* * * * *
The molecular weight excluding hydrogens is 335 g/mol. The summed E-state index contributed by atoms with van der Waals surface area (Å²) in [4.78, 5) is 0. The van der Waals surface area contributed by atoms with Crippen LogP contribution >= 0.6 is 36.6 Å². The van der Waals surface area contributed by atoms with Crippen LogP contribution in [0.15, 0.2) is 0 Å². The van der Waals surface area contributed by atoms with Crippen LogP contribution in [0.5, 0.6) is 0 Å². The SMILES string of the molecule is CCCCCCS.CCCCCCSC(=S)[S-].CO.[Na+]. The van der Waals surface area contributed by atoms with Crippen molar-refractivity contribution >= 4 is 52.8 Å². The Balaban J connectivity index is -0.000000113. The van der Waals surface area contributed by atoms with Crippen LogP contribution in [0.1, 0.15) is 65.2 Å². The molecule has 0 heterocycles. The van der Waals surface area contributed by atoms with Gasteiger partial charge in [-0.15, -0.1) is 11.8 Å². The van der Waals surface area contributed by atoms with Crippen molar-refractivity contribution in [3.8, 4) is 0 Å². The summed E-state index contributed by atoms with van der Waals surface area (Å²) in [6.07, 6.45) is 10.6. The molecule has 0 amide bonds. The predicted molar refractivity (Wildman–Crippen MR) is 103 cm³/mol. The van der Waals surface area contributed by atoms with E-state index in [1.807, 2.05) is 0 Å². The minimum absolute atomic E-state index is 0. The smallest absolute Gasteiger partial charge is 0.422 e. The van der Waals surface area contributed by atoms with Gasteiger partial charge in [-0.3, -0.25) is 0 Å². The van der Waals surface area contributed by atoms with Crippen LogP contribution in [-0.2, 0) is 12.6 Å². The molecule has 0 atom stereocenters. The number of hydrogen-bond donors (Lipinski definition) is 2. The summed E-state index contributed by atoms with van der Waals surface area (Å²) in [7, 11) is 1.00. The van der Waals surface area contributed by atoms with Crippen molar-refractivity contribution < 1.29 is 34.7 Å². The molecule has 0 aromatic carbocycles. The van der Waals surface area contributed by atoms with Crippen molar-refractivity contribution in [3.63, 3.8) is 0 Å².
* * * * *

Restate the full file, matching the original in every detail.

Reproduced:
The molecular weight excluding hydrogens is 335 g/mol. The summed E-state index contributed by atoms with van der Waals surface area (Å²) in [4.78, 5) is 0. The van der Waals surface area contributed by atoms with Crippen LogP contribution >= 0.6 is 36.6 Å². The van der Waals surface area contributed by atoms with Crippen LogP contribution in [0.15, 0.2) is 0 Å². The van der Waals surface area contributed by atoms with Crippen LogP contribution in [0.5, 0.6) is 0 Å². The SMILES string of the molecule is CCCCCCS.CCCCCCSC(=S)[S-].CO.[Na+]. The van der Waals surface area contributed by atoms with Crippen molar-refractivity contribution >= 4 is 52.8 Å². The Balaban J connectivity index is -0.000000113. The van der Waals surface area contributed by atoms with Crippen LogP contribution in [0.1, 0.15) is 65.2 Å². The molecule has 0 heterocycles. The van der Waals surface area contributed by atoms with Gasteiger partial charge in [-0.15, -0.1) is 11.8 Å². The van der Waals surface area contributed by atoms with Crippen molar-refractivity contribution in [3.8, 4) is 0 Å². The summed E-state index contributed by atoms with van der Waals surface area (Å²) in [6.07, 6.45) is 10.6. The molecule has 0 amide bonds. The predicted molar refractivity (Wildman–Crippen MR) is 103 cm³/mol. The van der Waals surface area contributed by atoms with E-state index in [1.807, 2.05) is 0 Å². The minimum absolute atomic E-state index is 0. The smallest absolute Gasteiger partial charge is 0.422 e. The van der Waals surface area contributed by atoms with Gasteiger partial charge in [-0.3, -0.25) is 0 Å². The van der Waals surface area contributed by atoms with Crippen LogP contribution in [-0.2, 0) is 12.6 Å². The molecule has 0 atom stereocenters. The number of hydrogen-bond donors (Lipinski definition) is 2. The summed E-state index contributed by atoms with van der Waals surface area (Å²) in [7, 11) is 1.00. The van der Waals surface area contributed by atoms with Crippen molar-refractivity contribution < 1.29 is 34.7 Å². The molecule has 0 aromatic carbocycles. The van der Waals surface area contributed by atoms with Crippen molar-refractivity contribution in [3.63, 3.8) is 0 Å².